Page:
Ann Romney's poignant desperation
"This man will lift up America! I said tonight I wanted to talk to you about love — look into your hearts. You can trust Mitt. He loves America. He will take us to a better place, just as he took me home safely from that dance."
What Mrs. Romney's romantic speech didn't seem to consider is that women don't use their hearts to decide who to elect president. They use their minds, too.
Women don't particularly care what Mitt Romney says his feelings for them and their nation might be. After all, no presidential nominee in history has ever professed less than deep love for his country. Female voters care what Mitt Romney's thoughts are — on reproductive rights, the economy, equal pay, education, childcare, and all the other issues that affect them.
It's the kind of thing that seems to escape people like Romney and GOP senate candidate Tom Smith, who assumed that women were "talking about shoes" at a Paul Ryan campaign event.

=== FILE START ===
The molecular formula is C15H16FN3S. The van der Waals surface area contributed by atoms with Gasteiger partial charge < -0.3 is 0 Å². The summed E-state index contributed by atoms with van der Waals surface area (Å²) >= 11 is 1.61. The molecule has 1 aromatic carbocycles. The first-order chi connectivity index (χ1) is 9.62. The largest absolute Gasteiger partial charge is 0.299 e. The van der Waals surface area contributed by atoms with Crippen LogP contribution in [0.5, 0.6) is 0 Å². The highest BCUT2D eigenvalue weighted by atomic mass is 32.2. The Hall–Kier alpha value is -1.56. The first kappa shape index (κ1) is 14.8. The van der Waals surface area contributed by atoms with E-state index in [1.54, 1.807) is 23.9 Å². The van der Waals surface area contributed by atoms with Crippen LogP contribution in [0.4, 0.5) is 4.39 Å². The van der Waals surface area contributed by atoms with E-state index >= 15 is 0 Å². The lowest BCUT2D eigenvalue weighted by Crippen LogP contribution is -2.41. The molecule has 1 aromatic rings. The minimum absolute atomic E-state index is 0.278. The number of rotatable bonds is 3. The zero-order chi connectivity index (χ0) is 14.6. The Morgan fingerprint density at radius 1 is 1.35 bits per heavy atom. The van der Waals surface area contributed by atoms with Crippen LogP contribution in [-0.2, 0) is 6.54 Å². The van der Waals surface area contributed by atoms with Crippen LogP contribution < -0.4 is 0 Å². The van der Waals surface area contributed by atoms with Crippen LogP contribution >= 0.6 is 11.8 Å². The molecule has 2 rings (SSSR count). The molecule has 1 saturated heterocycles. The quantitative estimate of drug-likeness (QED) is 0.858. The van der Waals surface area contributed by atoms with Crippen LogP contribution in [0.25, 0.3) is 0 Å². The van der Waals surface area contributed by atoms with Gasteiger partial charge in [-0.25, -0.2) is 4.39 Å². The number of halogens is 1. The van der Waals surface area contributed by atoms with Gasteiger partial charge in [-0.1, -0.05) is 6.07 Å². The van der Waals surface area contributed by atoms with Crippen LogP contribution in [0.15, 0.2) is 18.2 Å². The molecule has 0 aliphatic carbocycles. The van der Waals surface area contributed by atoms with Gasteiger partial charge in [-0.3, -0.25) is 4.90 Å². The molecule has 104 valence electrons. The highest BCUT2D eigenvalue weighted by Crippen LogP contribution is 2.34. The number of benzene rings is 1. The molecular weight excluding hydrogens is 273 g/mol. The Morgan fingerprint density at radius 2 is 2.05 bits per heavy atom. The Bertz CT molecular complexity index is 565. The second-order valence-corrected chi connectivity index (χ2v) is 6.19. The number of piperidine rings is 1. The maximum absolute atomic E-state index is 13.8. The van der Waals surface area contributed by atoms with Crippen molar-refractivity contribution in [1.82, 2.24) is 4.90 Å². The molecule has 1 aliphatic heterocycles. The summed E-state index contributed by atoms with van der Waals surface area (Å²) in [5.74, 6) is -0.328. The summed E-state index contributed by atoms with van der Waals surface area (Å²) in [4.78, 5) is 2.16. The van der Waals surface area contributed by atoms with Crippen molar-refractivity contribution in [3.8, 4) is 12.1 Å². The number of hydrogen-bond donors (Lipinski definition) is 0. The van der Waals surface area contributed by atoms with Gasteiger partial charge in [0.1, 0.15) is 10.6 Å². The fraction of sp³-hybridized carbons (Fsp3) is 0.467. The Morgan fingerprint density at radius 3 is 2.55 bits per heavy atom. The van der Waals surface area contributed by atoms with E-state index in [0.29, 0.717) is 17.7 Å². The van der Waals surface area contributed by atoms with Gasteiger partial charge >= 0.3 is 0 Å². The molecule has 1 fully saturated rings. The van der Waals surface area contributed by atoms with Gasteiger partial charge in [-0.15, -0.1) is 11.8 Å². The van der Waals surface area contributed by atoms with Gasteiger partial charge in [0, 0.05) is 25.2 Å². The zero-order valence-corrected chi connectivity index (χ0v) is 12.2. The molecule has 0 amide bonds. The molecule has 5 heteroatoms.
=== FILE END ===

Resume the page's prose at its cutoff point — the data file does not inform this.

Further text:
What the Romneys really think about women
If Ann and Mitt Romney cared about American women as much as they insist they do, they would in the first place not be representatives of the Republican party, whose policies and philosophies (as evidenced in the video above) breed an ignorance, disdain, and even hatred of women and women's issues.
Mrs. Romney's husband wants to "get rid of" Planned Parenthood. He thinks that the state should have the right to ban contraception entirely. He called Roe v. Wade "one of the darkest moments in Supreme Court history". As Governor, he vetoed a law that would require Massachusetts hospitals to provide emergency contraception to rape victims. He believes the state should define life as beginning at conception.
His campaign won't say whether Mitt would have signed the Lilly Ledbetter Fair Pay Act, which makes it easier for women to file pay discrimination lawsuits. He called VP nominee Paul Ryan's infamous budget — the budget that would have denied Medicaid to between 14 and 27 million people, about two thirds of them women — "marvelous".
The list goes on and on.
"You are the best of America. You are the hope of America. There would not be an America without you," Mrs. Romney told female voters . "Tonight, we salute you and sing your praises."
I'm sure American women are grateful for the GOP's salutations and for Mrs. Romney's love. But what they need most right now is respect: respect for their right to equality as United States citizens, and as human beings.
Hey, Governor Chris Christie might have been on to something after all.